First some context. Higher education experienced pandemic-induced enrollment drops, while many institutions in the Northeast and Midwest were already reeling from a steady decline, and international student enrollment had been declining since 2015. This downturn is increasingly problematic when coupled with global competitiveness for students from other countries such as China, India, Australia, the United Kingdom, and Canada. Add to this the steady decline in state support, tuition remaining high and out of touch for so many, and student debt exceeding $2 trillion. These trends are all going in the wrong direction—and all are unsustainable! They reinforce Scott Galloway’s point that the future is definitely happening faster.
Yet, on the bright side, parents and students still want that college experience, and want to be on our campuses. As revealed in Ian Bogost’s article, “America Will Sacrifice Anything for the College Experience” (The Atlantic, October 2020), facilities professionals are key to ensuring a positive college experience. Your places and spaces matter!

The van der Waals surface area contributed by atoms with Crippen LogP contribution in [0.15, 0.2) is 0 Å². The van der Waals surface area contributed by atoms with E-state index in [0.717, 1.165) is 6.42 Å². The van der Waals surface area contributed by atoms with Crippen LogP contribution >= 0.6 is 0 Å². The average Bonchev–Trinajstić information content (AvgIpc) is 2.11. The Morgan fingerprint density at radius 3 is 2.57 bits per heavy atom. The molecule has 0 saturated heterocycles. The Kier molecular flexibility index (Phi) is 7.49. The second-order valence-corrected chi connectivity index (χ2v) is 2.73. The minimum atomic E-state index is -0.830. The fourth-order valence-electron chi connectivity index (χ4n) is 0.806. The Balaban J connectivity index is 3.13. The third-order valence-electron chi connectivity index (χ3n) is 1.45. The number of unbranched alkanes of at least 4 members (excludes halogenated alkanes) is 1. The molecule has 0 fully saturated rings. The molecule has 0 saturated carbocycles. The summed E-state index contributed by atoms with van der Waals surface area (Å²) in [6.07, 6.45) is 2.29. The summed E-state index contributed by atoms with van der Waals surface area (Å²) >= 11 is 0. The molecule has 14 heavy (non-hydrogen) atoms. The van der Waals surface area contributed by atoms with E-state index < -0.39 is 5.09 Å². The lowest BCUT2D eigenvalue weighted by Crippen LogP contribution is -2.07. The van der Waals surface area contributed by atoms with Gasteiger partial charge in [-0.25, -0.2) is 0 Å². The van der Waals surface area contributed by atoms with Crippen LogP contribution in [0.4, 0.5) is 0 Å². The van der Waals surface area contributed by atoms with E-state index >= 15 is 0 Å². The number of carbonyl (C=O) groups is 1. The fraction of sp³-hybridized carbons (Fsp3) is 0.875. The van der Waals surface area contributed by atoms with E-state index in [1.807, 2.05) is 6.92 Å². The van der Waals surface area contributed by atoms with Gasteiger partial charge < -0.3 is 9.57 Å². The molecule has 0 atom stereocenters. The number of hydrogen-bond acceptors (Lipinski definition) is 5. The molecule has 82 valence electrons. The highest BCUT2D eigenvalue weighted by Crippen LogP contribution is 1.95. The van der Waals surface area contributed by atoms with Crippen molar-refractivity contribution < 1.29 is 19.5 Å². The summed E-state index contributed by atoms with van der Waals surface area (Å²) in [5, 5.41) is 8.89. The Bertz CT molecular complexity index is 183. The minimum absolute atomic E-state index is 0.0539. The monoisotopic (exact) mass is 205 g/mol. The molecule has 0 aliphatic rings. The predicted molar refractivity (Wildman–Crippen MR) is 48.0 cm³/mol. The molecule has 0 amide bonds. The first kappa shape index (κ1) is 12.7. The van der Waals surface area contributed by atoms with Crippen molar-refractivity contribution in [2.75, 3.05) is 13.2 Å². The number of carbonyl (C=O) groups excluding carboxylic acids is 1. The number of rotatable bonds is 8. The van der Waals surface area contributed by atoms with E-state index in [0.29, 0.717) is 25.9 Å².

The Fourth Industrial Revolution and the “Third Education Revolution”
Enter technological change and the advent of the Fourth Industrial Revolution. Several of its elements deserve note: We find ourselves big data-driven; Internet of Things (IoT)-enabled; operations technology (OT)-engineered; artificial intelligence (AI)-elevated; 5G-fueled; and blockchain-secured. I have found this list (crafted by Don Guckert, Past APPA President and now Vice President of APPA Advisors) most helpful in thinking about the components of this change and their interrelationships. Indeed, each component is feeding off the other and exponentially driving, enabling, or accelerating the rate of change.
This has significant import for our skilled trades personnel and alters the very nature of job skills and expectations for mechanics and technicians. The shortage of and competition for skilled trades talent has existed for over ten years, and the struggle is heating up. There is no magic solution to this issue. However, several institutions have created apprenticeship programs and work with their local vocational-technical institutes or high schools to train their own staff in-house, provide opportunities for internal promotability, and increase their pool of diverse applicants.